A power calculation suggested that two groups as small as n = 5 per group would provide 90% power at α = 0.05 to detect between-group differences of the magnitude found in recent data on global cpRNFL thickness in healthy and glaucoma eyes.40 Data from the overall group (n = 40) would provide 90% power (α = 0.05) for identification of correlation of at least r = 0.48.41 On the other hand, when grouping for disease status (n = 20), a correlation of at least r = 0.65 could be identified, at the same power and alpha.41 
Results
We included 20 glaucoma participants and 20 age-similar healthy controls, whose demographics are given in Table 1. Seven recruited controls and 12 recruited glaucoma participants were excluded for not meeting inclusion criteria (e.g., pathology, VF defect; four controls, eight glaucoma), for ptosis affecting imaging and perimetry (two controls), unable to obtain reliable VF (one control, three glaucoma) or unwillingness to undergo extended OCT scans (one glaucoma). On average, glaucoma participants had an early-moderate visual field defect, with the majority (17/20) showing a Mean Deviation (MD) better than or equal to −6 dB. The remaining three participants presented MD of −6.13 dB, −8.62 dB, and −14.9 dB, respectively. 
Table 1.
 
Demographics of Included Participants. Continuous Data are Summarized as Mean and (Standard Deviation). P-Values Are Calculated Using t-Tests for Continuous Data or Proportion Tests for Proportions
Table 1.
 
Demographics of Included Participants. Continuous Data are Summarized as Mean and (Standard Deviation). P-Values Are Calculated Using t-Tests for Continuous Data or Proportion Tests for Proportions
Overall, disease status had a significant effect on both enface RNFB indices (χ2(1) = 63.3 & 51.6, both P < 0.0001). Both first gap and last visible bundle were closer to the ILM in glaucomatous eyes (mean difference: 39.1 µm, 95% CI: 33.0 to 45.3 and 48.1 µm, 95% CI: 38.8 to 57.4 µm, respectively, both P < 0.0001). Pairwise differences (Fig. 4) showed both enface indices to be smaller in eyes with glaucoma compared to healthy controls across all ONH sectors (all P < 0.0036). The greatest separation was found in the temporal inferior sector for both first gap (difference: 80.8 µm, 95% CI: 62.3 to 98.7 µm; t35.2 = 9.1, P < 0.0001) and last visible bundle (82.9 µm, 95% CI: 66.0 to 99.9 µm; t34.2 = 9.9, P < 0.0001). As expected from existing knowledge, linear mixed models showed that RNFL thickness at angles corresponding to enface first gaps and last visible bundles were also significantly smaller in glaucoma (χ2(1) = 59.6 & 37.4, both P < 0.0001). Pairwise differences among RNFL thickness parameters are shown in Supplementary Figure S2
Figure 4.
 
Boxplots showing differences between glaucoma and control eyes for the first gap (a) and last visible bundle (b) for every ONH sector and the sectors-average. At each ONH sector, control and glaucoma data are reported by the left-most and right-most box, respectively, and color-coded accordingly. After Bonferroni correction (14 comparisons), pairwise differences were considered significant when P < 0.0036, and flagged with (*). Boxes report medians and 25th to 75th percentiles. Whiskers represent maximum and minimum values of data within 1.5× interquartile range above or below the limits of the box. Unfilled symbols represent outliers. ONH sectors acronyms as per Figure 3; AVG = average.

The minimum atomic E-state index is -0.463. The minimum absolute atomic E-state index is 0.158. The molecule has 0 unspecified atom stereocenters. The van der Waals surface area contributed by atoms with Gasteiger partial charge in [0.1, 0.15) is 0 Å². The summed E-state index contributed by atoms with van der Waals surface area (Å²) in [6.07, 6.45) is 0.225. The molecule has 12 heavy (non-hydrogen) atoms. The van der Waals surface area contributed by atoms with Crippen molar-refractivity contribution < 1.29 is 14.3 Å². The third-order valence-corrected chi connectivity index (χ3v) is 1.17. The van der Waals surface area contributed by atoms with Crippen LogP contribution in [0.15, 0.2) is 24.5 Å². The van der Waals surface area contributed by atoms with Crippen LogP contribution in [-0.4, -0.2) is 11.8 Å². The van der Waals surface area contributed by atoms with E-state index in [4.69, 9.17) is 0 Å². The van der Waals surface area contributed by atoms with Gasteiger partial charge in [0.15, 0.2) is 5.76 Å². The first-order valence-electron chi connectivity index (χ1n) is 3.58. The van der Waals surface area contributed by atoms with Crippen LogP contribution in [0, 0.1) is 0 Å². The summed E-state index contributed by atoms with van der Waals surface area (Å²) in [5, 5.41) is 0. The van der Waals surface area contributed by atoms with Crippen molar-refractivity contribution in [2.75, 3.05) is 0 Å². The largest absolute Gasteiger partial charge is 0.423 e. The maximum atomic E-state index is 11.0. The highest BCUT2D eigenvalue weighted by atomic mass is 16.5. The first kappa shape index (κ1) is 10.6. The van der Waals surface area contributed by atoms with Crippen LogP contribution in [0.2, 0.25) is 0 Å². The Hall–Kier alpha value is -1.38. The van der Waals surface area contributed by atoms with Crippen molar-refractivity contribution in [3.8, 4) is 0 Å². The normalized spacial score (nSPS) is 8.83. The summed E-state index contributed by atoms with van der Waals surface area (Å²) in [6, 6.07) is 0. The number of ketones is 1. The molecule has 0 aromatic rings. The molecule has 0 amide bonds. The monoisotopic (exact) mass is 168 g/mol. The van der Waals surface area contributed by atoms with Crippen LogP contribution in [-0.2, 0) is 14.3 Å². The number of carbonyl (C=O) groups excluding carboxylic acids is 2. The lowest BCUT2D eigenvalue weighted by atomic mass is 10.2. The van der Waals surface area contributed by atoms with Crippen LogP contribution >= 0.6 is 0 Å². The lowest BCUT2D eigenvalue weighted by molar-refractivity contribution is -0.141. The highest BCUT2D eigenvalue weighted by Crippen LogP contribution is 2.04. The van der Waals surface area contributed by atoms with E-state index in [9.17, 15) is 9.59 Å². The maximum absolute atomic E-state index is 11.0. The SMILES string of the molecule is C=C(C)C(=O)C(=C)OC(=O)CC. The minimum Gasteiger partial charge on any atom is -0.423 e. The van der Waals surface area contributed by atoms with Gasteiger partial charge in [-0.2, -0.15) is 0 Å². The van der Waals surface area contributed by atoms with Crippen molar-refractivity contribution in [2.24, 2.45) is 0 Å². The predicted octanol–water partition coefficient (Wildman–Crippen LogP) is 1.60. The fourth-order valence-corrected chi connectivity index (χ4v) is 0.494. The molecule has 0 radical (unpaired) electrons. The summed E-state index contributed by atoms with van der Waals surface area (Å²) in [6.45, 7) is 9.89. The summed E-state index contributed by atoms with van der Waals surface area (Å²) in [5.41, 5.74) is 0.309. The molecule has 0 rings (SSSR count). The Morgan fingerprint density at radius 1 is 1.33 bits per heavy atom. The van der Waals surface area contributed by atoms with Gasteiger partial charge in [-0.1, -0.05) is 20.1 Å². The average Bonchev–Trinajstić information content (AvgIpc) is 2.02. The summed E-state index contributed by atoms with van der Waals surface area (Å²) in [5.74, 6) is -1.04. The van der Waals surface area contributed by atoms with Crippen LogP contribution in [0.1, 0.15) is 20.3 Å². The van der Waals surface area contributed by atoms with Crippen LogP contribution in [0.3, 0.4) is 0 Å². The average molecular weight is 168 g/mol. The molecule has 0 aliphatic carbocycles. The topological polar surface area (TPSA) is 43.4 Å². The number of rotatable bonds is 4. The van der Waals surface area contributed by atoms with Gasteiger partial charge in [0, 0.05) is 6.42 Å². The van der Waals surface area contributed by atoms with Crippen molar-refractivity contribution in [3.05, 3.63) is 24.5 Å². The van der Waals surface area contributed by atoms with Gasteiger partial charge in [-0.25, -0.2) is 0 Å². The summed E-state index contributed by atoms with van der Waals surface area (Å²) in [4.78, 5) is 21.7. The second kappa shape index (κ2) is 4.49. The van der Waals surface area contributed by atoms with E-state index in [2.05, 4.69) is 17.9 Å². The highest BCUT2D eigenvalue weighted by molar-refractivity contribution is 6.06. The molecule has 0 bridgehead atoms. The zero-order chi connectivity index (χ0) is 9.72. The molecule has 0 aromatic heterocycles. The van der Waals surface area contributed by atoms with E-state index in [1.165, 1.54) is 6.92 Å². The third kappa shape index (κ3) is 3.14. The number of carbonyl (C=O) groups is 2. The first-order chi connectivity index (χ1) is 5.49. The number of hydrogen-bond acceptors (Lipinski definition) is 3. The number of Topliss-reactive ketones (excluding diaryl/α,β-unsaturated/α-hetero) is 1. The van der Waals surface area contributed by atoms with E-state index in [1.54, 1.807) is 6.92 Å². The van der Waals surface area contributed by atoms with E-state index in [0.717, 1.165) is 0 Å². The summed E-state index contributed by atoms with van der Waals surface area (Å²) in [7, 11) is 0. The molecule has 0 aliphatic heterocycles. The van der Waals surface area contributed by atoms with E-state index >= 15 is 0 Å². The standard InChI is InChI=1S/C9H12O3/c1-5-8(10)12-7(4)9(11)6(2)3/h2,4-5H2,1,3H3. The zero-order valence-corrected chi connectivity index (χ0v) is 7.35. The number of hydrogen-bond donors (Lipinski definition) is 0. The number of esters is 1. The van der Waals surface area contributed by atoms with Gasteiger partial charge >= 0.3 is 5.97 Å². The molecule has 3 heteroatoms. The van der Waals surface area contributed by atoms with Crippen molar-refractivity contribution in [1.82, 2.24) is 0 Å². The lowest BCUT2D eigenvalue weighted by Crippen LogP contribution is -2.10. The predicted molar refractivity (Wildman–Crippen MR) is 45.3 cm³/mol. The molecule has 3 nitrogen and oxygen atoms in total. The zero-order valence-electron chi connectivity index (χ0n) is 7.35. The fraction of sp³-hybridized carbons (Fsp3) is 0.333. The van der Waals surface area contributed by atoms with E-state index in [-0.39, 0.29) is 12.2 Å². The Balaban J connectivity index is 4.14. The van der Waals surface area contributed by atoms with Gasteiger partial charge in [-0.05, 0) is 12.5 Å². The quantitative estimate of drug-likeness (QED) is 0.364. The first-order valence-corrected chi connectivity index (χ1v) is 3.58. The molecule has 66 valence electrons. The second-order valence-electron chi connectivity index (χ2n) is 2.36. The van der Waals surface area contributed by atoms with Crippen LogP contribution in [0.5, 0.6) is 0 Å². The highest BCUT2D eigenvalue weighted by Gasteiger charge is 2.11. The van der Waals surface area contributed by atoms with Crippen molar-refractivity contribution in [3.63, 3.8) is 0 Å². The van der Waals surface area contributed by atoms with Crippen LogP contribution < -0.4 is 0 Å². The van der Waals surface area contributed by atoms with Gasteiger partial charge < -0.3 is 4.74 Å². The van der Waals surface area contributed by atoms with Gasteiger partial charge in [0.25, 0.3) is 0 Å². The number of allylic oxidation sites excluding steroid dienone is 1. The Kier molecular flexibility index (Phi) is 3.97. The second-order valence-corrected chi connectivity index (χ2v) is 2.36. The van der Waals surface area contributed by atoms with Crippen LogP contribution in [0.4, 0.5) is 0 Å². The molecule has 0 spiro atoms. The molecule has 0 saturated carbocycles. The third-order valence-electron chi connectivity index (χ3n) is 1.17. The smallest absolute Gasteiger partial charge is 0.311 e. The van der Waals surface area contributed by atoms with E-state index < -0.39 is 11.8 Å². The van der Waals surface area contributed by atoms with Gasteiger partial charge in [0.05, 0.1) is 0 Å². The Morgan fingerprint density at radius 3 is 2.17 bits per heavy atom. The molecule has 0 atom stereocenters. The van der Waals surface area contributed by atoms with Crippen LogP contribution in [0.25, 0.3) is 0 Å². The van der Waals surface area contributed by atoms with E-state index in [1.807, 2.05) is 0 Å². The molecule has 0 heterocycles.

Figure 4.
 
Boxplots showing differences between glaucoma and control eyes for the first gap (a) and last visible bundle (b) for every ONH sector and the sectors-average. At each ONH sector, control and glaucoma data are reported by the left-most and right-most box, respectively, and color-coded accordingly. After Bonferroni correction (14 comparisons), pairwise differences were considered significant when P < 0.0036, and flagged with (*). Boxes report medians and 25th to 75th percentiles. Whiskers represent maximum and minimum values of data within 1.5× interquartile range above or below the limits of the box. Unfilled symbols represent outliers. ONH sectors acronyms as per Figure 3; AVG = average.
Diagnostic performance of enface RNFB indices and RNFL thickness parameters at corresponding angles is reported in Table 2. The performance of conventional cpRNFL thickness analysis in this sample is also reported for comparison. 
Table 2.
 
Diagnostic Performance (Standardized pAUC at Specificity 90–100% with 95% CIs) of Enface Indices, RNFL Thickness (RNFLT) at Corresponding Angles and Conventional cpRNFL Thickness Measurements. ONH Sector Labels as per Figure 3.
Table 2.
 
Diagnostic Performance (Standardized pAUC at Specificity 90–100% with 95% CIs) of Enface Indices, RNFL Thickness (RNFLT) at Corresponding Angles and Conventional cpRNFL Thickness Measurements. ONH Sector Labels as per Figure 3.